How does Injury Severity Score derived from International Classification of Diseases Programs for Injury Categorization using International Classification of Diseases, Tenth Revision, Clinical Modification codes perform compared with Injury Severity Score derived from Trauma Quality Improvement Program?

Vivian Wan, Susheel Reddy, Arielle Thomas, Nabil Issa, Joseph Posluszny, Steven Schwulst, Michael Shapiro, Hasan Alam, Karl Y. Bilimoria, Anne M. Stey*

*Corresponding author for this work

Research output: Contribution to journalArticlepeer-review

Abstract

BACKGROUND: Injury Severity Score (ISS) is a measurement of injury severity based on the Abbreviated Injury Scale. Because of the difficulty and expense of Abbreviated Injury Scale coding, there have been recent efforts in mapping ISS from administrative International Classification of Diseases (ICD) codes instead. Specifically, the open source and freely available International Classification of Diseases Programs for Injury Categorization (ICDPIC) in R (Foundation for Statistical Computing, Vienna, Austria) converts International Classification of Diseases, Ninth Revision, codes to ISS. This study aims to compare ICDPIC calculations versus manually derived Trauma Quality Improvement Program (TQIP) calculations for International Classification of Diseases, Tenth Revision (ICD-10), codes. Moderate concordance was chosen as the hypothetical relationship because of previous work by both Fleischman et al. (J Trauma Nurs. 2017;24(1):4–14) who found moderate to substantial concordance between ICDPIC and ISS and Di Bartolomeo et al. (Scand J Trauma Resusc Emerg Med. 2010;18(1):17) who found none to slight concordance. Given these very different findings, we thought it reasonable to predict moderate concordance with the use of more detailed ICD-10 codes. METHODS: This was an observational cohort study of 1,040,728 encounters in the TQIP registry for the year 2018. International Classification of Diseases Programs for Injury Categorization in R was used to derive ISS from the ICD-10 codes in the registry. The resulting scores were compared with the manually derived ISS in TQIP. RESULTS: The median difference between ISS calculated by ICDPIC-2021 using ICD-10, Clinical Modification (ISS-ICDPIC), and manually derived ISS was −3 (95% confidence interval, −5 to 0), while the mean difference was −2.09 (95% confidence interval, −2.10 to −2.07). There was substantial concordance between ISS-ICDPIC and manually derived ISS (κ = 0.66). The ISS-ICDPIC was a better predictor of mortality (area under the curve, 0.853 vs. 0.836) but a worse predictor of intensive care unit admission (area under the curve, 0.741 vs. 0.757) and hospital stay ≥10 days (AUC, 0.701 vs. 0.743). The ICDPIC has substantial concordance with TQIP for the firearm (κ = 0.69), motor vehicle trauma (κ = 0.71), and pedestrian (κ = 0.73) injury mechanisms. CONCLUSION: When TQIP data are unavailable, ICDPIC remains a valid way to calculate ISS after transition to ICD-10 codes. The ISS-ICDPIC performs well in predicting a number of outcomes of interest but is best served as a predictor of mortality.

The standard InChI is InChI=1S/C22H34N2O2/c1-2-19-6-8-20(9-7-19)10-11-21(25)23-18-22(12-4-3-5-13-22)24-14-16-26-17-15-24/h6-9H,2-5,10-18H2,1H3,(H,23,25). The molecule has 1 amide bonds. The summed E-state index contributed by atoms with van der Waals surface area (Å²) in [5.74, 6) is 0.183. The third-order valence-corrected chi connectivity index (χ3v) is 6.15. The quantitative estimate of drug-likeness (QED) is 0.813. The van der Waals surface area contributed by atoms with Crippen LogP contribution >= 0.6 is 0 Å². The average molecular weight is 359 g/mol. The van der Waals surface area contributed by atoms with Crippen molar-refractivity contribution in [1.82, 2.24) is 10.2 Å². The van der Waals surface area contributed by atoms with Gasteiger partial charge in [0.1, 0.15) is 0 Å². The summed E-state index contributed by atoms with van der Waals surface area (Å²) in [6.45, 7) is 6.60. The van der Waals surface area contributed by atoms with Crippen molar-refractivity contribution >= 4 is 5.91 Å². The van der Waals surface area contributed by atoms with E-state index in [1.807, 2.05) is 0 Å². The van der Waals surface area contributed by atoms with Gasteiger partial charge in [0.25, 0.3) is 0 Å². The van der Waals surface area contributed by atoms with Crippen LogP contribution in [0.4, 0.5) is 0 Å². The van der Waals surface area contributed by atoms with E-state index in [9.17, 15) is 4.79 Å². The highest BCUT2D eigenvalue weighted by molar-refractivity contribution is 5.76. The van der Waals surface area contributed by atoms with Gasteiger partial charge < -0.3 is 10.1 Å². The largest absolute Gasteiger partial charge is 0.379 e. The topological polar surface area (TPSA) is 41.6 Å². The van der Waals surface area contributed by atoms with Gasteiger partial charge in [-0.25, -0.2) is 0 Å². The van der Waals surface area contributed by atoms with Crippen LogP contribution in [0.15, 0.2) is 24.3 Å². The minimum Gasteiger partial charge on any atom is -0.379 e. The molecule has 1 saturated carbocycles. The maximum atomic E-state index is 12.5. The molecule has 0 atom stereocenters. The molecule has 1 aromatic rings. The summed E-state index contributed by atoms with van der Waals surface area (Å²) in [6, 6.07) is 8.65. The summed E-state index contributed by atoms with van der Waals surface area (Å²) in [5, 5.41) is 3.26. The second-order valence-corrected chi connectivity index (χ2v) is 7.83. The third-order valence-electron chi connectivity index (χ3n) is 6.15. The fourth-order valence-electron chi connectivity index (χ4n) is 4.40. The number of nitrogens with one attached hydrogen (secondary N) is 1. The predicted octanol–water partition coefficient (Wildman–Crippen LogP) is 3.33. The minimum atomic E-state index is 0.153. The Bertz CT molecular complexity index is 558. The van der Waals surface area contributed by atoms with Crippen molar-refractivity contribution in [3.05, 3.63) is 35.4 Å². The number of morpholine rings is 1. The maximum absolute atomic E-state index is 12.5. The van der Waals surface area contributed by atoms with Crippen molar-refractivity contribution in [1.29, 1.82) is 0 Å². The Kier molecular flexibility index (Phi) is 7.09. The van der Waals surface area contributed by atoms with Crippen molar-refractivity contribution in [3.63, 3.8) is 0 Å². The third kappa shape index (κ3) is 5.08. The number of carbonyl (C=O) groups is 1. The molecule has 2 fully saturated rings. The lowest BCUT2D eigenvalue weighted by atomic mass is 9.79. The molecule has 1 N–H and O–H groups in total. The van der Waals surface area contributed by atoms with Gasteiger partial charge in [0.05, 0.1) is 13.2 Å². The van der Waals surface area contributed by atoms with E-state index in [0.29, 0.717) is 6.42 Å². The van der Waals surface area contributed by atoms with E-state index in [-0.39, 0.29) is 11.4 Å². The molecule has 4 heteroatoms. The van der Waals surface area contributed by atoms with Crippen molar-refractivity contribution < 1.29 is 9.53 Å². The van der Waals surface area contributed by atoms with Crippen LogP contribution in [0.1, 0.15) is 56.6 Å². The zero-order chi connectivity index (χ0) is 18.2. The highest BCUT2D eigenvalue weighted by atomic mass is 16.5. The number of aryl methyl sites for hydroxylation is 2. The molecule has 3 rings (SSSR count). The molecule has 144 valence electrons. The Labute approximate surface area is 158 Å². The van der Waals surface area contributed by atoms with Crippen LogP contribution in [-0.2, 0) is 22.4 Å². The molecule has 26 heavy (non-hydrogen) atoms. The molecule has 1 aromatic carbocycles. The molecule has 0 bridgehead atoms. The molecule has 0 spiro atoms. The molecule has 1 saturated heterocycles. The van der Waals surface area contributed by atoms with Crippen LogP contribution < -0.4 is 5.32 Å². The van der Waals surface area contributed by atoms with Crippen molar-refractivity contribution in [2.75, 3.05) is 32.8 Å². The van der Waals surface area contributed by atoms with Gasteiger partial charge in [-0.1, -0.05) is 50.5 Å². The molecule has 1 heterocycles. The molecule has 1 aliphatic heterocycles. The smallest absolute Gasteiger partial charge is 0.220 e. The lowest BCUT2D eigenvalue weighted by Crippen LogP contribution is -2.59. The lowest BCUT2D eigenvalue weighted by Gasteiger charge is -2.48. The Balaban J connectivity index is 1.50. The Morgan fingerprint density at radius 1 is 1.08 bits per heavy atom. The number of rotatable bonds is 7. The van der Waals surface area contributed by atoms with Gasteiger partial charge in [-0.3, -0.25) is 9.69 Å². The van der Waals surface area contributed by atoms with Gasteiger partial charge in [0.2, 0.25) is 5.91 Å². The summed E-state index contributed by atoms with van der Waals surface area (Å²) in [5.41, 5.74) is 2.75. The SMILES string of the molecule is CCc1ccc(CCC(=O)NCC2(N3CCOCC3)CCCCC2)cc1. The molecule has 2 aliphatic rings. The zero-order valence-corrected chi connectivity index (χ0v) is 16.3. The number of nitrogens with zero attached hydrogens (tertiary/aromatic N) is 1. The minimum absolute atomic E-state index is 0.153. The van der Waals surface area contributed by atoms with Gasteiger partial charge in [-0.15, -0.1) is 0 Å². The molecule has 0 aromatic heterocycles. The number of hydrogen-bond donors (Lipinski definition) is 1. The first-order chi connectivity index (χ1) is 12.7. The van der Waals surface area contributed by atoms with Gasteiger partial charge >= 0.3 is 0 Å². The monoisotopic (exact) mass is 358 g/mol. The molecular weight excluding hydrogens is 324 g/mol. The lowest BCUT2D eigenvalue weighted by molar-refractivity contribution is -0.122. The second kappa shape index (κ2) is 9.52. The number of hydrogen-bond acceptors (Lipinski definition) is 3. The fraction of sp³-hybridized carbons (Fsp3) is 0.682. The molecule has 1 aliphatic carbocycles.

Original languageEnglish (US)
Pages (from-to)141-147
Number of pages7
JournalJournal of Trauma and Acute Care Surgery
Volume94
Issue number1
DOIs
StatePublished - Jan 1 2023

Keywords

  • ICD-10
  • ICDPIC
  • Injury Severity Score
  • injury severity
  • trauma

ASJC Scopus subject areas

  • Surgery
  • Critical Care and Intensive Care Medicine

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